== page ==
I’ve driven I-94 through Northwest Indiana countless times. Little did I know that just a few miles off this well-traveled Interstate between Michigan City and Gary, Indiana, a natural oasis was hiding right under my nose. What I usually saw from the Interstate was industrial plants and refineries…. Not exactly the landscape I equate with forests, dunes, marshes, and wildlife such as birds.
Yet, these unlikely neighbors coexist along Lake Michigan’s southern shore. This part of the state is known as the Duneland area, and for good reason—its dunes are remarkable. Katie, a fellow birder from my local Audubon Club, and I set out to explore them.
We made the small community of Chesterton in Porter County, Indiana our base. We sampled food from several locally owned restaurants, had wonderful meals everywhere, and stayed at Dunes Walk Inn at the Furness Mansion, a small inn in a restored historic home.
The Indiana Dunes Visitor Center is just north of the I-94 exit for Chesterton, and that’s where Katie and I started our search for the local wildlife.
The Visitor Center is an eco-friendly building with exhibits about the area’s natural history, and it proved to be the ideal place to begin our journey. The Indiana Dunes State Park, which was founded prior to the National Park, is now surrounded by National Park lands. We also discovered that there’s a ton of information at the state park’s Nature Center. It’s complete with a library and a bird watching area, and is the starting point for many of the state park’s trails.Find exceptional birding adventures at the Indiana Dunes
My mission was to explore the excellent birding in the region. The area is a mecca for spring and fall migrating birds and is listed as a “Birding Hotspot” on eBird.com. Each May, the Indiana Audubon Society holds their annual Indiana Dunes Birding Festival here because of the rich biodiversity, the variety of habitats, and the close proximity to the lakeshore, which attracts birds during their north and south migrations. Monthly bird walks led by Indiana Audubon are also scheduled into November at the National Park. I was visiting during September looking for those fall migrants. Without any organized walks on the schedule, Katie and I struck out, armed with the Indiana Dunes Self-Guided Birding brochure.Download the Indiana Dunes Self-Guided Birding brochure here
Our first, and most frequent stop (three times) was the Great Marsh Trail at the corner of Broadway and Beverly Drive. This is one of the newer trails in the National Park. The hike is roughly a mile, and the path is flat and easy to walk. Conveniently, it includes a birding platform at the edge of the open marsh.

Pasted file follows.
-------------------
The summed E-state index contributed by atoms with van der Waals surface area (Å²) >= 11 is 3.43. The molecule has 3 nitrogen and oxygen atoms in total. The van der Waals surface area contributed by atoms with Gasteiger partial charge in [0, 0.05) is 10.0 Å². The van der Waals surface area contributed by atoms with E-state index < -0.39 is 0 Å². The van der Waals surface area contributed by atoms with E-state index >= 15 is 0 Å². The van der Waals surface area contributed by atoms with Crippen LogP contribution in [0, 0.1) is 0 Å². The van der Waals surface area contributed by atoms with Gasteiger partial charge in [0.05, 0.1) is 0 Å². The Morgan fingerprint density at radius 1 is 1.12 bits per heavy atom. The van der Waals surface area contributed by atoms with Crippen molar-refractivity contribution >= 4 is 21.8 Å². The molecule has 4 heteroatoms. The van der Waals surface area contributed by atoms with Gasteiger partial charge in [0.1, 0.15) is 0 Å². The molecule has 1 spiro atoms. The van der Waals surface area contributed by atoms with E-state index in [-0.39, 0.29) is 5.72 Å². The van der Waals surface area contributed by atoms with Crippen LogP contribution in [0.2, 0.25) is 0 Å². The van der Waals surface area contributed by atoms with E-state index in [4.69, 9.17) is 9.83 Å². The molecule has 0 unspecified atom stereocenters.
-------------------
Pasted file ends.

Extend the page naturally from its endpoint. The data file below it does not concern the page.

Over the course of the weekend, we saw more than 40 bird species at this location. The first evening we counted more than 45 Wood Ducks! Never have I seen so many of these beautiful ducks in one location. The area also served up about 50 Blue Winged Teals that flew synchronously in flocks around the marsh, flashing their beautiful blue wing patches. We also spotted Great Blue Herons, Great Egret, Sandhill Cranes, both a Red-tail and Rough-Legged Hawk, Eastern Phoebes, Gray Catbirds, Lincoln Sparrows, Swamp Sparrows, Red-eyed Vireo, Common Yellowthroat, and Nashville Warblers on the Great Marsh Trail.
A few tips: Parking is limited with two small parking areas along Broadway, and the morning is the most productive time. Also, depending on the time of year, it’s a good idea to bring insect repellent; my visit was late September.
The Great Marsh Trail explores only a small portion of the larger Great Marsh habitat, which occupies the low area between two ancient shorelines of Lake Michigan. Birds flock to this entire habitat, which extends all along Beverly Drive both to the south and north of the developed trail.Explore the Great Marsh Trail
Another productive birding location was our second stop on Saturday morning— the Longshore Bird Observation Tower at the west end of the Indiana Dunes State Park. Katie and I took several flights of stairs from the parking lot to reach the tower at the top of the dunes. The structure overlooks Lake Michigan as well as a shrubby, wooded portion of the back dune, and I imagine would be a great place for hawk watching!
We spotted a number of migrants in the pine trees that surrounded the stairwell area, where several Blackpoll Warblers, another unidentified warbler, and Chipping Sparrows fed on insects. Our perspective allowed us to see into the treetops where these kinds of birds often hide. Our visit was after the peak shorebird migration, but those we did see included quite a few Ring-billed Gulls. The state park has numerous trails, among the dunes and forests. We hiked Trails 9 and 10 through oak forests between the dunes and the marsh, and we were thrilled to spot a Red-headed Woodpecker.